By Chris Gere
Since the 2009–10 season, when Tuukka Rask played his first full campaign as an NHL goaltender, the Boston Bruins have been blessed with one of the elites at the position. Yet, for some reason, a very vocal segment of the Bruins faithful believe that he not only fails to meet the standards of an elite goaltender but that he is not even good.
Several years ago, I retired from arguing about Tuukka on Twitter, mostly for my well-being. However, this debate has recently reached a fever pitch, which surreally culminated in my entire podcast (shouts to Brews & Bruins), getting into a Twitter tiff with NBC Sports Boston’s Joe Haggerty. In the spirit of having little else to talk about, I have unretired from this debate for one last word.
I understand that the economy of sportswriting revolves around clicks, so I don’t necessarily blame Haggerty for touting opinions that he knows will boost engagement, but at a certain point, it’s journalistically irresponsible to be this wrong. He boasts nearly 72k followers on Twitter, a fair portion of whom, I assume, trust his opinion. While he’s been spewing his anti-Rask balderdash, his confederacy of dunces has multiplied, and they’re parroting his rubbish en masse.
The vast majority of the arguments against Rask from your average Twitter ignoramus boil down to three things:
- He’s soft.
- He’s overpaid.
- He can’t win the big game.
So, here’s what I’m going to do. I’m going to address each of these arguments one last time.
Argument 1: Tuukka Rask is Soft
It’s the most difficult one to refute with hard facts because there aren’t any statistics on NHL players’ toughness. However, this is an excellent place to start because the simpletons who think that Tuukka is bad aren’t usually too keen on numbers or facts. Do you want to know if Tuukka is tough? Ask any milk crate. The guy hates milk crates. He’s also the NHL career leader in threateningly pointing loose skate blades at officials. Sticks? He’ll smash them on goalposts, slam them into the boards, throw them onto the ice. He doesn’t even care. Talk about tough.
It’s a slippery slope to start talking about playing through injuries as being a sign of toughness in a goaltender, but he’s missed minimal time in his career due to injuries. The NHL concussion spotters are absurdly lenient when it comes to goalies, and I’d wager that Tuukka has played through a generous handful. Let it be known that I think playing through concussions is dangerous and dumb, but it is something that the type of person who would call Tuukka soft would probably value.
Verdict: Tuukka Rask is not soft.
Argument 2: Tuukka Rask is Overpaid
Tuukka’s contract, which has an average annual value (AAV) of $7 million, will tie him for the fifth-highest AAV of any goaltending contract next season (whenever that is). Let’s look at Rask’s deal in the context of the league. There are several strategies that teams employ when signing goalies.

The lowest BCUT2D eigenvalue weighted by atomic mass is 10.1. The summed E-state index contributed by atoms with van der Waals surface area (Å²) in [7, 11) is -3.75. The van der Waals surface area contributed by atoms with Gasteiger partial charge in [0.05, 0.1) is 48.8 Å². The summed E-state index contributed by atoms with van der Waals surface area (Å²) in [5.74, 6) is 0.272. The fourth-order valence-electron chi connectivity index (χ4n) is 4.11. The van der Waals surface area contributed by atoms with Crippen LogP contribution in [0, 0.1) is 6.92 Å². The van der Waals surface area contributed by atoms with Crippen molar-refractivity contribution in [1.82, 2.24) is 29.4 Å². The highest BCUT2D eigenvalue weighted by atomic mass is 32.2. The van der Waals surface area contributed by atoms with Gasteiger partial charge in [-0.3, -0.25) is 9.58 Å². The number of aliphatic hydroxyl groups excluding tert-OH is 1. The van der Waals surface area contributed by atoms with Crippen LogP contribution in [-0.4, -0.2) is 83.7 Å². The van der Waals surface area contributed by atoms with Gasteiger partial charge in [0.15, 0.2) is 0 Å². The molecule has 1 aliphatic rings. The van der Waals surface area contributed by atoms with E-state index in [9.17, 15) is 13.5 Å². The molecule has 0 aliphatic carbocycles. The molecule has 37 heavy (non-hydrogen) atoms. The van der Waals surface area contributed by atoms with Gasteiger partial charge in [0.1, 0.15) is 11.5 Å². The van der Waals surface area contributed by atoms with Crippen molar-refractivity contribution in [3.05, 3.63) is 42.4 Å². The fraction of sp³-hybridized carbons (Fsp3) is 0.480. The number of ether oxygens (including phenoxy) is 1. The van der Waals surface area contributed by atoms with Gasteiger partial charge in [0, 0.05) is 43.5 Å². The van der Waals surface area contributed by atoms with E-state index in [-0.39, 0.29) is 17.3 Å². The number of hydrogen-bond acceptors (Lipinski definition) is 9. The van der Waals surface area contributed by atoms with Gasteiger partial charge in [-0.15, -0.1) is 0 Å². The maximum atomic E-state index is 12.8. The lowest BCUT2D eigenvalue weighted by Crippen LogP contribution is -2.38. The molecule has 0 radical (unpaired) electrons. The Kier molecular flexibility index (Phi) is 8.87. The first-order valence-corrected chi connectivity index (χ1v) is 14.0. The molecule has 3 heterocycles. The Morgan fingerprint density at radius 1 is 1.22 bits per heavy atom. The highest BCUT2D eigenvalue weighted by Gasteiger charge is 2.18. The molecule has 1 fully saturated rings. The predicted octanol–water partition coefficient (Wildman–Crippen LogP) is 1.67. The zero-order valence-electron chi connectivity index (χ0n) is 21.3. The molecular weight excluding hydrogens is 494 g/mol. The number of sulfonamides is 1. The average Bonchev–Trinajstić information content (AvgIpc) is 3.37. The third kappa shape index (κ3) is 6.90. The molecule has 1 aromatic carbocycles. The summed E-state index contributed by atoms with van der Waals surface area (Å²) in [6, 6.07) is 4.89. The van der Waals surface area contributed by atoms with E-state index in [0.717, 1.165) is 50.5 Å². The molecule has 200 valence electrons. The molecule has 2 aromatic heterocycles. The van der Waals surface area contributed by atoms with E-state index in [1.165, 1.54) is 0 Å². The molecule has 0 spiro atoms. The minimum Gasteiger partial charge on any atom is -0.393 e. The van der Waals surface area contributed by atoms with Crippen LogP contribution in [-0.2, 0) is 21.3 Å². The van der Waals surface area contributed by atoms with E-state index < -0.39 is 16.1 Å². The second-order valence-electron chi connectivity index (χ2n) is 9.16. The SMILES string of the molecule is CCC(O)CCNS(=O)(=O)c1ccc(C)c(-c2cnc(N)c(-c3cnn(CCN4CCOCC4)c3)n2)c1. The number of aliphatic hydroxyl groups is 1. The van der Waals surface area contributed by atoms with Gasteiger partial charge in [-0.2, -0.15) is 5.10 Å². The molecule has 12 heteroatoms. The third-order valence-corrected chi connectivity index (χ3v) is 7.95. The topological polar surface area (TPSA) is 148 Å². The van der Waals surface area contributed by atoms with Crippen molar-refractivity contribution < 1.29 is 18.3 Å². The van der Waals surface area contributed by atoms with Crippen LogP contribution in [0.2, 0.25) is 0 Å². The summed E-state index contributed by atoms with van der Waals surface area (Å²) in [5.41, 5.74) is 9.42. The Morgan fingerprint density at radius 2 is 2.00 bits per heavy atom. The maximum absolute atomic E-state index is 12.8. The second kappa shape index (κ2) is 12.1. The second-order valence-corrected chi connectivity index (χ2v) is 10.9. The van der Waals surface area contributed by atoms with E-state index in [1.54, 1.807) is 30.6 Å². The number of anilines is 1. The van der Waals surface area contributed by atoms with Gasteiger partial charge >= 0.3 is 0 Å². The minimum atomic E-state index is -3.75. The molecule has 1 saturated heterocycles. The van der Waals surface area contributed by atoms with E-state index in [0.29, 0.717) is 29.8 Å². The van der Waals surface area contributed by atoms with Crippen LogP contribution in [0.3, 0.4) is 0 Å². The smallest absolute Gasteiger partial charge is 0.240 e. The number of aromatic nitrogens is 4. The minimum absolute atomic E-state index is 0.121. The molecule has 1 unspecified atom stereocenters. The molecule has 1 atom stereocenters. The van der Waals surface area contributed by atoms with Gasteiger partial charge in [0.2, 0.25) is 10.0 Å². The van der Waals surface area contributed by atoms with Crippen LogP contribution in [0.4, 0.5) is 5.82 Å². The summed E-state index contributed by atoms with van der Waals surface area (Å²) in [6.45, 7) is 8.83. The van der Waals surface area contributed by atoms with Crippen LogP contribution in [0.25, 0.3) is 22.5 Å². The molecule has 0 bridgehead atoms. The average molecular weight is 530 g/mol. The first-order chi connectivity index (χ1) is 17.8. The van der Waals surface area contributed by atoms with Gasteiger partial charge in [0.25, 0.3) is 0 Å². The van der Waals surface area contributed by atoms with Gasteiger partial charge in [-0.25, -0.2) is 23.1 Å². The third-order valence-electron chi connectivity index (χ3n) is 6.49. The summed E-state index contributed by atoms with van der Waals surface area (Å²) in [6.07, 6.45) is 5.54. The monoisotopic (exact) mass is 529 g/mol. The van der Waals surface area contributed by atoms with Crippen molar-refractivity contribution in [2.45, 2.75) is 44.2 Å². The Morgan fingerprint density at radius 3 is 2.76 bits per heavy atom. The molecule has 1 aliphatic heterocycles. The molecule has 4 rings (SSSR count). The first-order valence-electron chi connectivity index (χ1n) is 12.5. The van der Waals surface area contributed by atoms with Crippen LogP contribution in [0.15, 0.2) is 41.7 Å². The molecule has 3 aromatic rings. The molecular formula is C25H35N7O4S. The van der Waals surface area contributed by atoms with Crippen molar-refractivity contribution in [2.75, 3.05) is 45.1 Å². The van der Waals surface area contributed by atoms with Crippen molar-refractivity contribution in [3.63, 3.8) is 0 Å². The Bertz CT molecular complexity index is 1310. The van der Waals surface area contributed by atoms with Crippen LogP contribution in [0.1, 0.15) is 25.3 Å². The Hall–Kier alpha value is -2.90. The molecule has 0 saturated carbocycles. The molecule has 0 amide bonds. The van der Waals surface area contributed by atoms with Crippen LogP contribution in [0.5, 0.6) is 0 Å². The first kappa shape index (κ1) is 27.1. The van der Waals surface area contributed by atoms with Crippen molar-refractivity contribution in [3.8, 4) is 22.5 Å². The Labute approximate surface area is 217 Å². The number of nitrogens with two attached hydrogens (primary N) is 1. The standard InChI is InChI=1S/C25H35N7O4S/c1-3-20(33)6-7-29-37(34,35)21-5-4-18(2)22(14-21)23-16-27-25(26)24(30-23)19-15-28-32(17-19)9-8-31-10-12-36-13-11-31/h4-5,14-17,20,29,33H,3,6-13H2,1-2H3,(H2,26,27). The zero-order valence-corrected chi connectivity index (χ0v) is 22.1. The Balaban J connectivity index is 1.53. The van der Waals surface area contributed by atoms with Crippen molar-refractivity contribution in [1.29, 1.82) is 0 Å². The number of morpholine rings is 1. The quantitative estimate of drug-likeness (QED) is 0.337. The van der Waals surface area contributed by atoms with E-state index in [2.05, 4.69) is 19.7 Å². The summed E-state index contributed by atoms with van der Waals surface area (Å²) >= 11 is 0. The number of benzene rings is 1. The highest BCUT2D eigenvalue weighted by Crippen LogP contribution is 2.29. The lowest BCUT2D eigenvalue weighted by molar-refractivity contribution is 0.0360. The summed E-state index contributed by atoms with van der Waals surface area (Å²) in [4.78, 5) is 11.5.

- Take a known commodity and pay near market value.
- Take a risk on a depressed asset or an unknown commodity.
- Buy high for short-term success.
- Invest in multiple assets, hoping that the combined performance justifies the investment.
Strategy 1 sounds safe, but since there is no such thing as a known commodity in hockey, and especially in goaltending, you end up with contracts like those of Carey Price ($10.5 million AAV) and Sergei Bobrovsky ($10 million). And, even when the investment turns out to be a good one, there is no guarantee of team success, as in the case of Henrik Lundqvist ($8.5 million).
Strategy 2 is probably the best tack to take. Since goaltending is so fickle, NHL GMs can capitalize on short-term periods of subpar performance or injury and leverage that into an AAV discount. Ben Bishop, for example, is a Vezina-caliber goalie making just over $4.9 million because of a worrisome injury history and a poor 2016–17 season.
Strategy 3: sometimes, it works out (Connor Hellebuyck, $6.17 million AAV), sometimes it doesn’t (Martin Jones, $5.75 million AAV).
Strategy 4 is where you double down on the lower-tier options of strategy 2 and hope that one of them pans out. Think Arizona with Kuemper/Raanta and Carolina with Reimer/Mrazek.
I explained all of this to show that most teams kind of strategical luck into good goalie deals, and Rask’s situation is no different. He’s somewhere between strategy 1 and strategy 3. Despite having four seasons of NHL experience including two excellent seasons as a starter under his belt, and just coming off leading his team to a Stanley Cup Final, the Bruins were able to get him at a slight discount. The main reason for that is his only full 82-game NHL schedule as a starter came in his (excellent) rookie year, four seasons before a lockout-shortened 2012–13.
If Rask had been due a contract one year later, after his Vezina campaign, the Bruins would have paid out the nose to retain him, so Rask lovers and haters alike can rejoice in that.
Verdict: Tuukka Rask is fairly compensated.
Argument 3: Tuukka Rask Can’t Win The Big Game
This argument is fundamentally flawed and is a sign of someone who lacks a basic understanding of the game. Hockey is perhaps the sport that is most directly affected by random, discrete events. In a sport where the average margin of victory is already so small, one weird deflection or one lousy call can have a disproportionate effect on the outcome of a game. Pair that with the inherent parity of the Stanley Cup Playoffs, and each game is essentially a coin flip. I’ll take the largest sample size possible (historically excellent career stats), rather than the few “big games” where Rask shouldered the blame for what, in virtually every other circumstance, is considered a team sport.
One of the weapons most frequently wielded against Tuukka is that he has never been THE goalie on a Cup-winning team. It turns out there are only six active goaltenders who have done that. Does that mean there are only six good goalies? Whoops. The following is a list of active players who were their team’s primary goaltender in a Stanley Cup Final (winning years are bolded):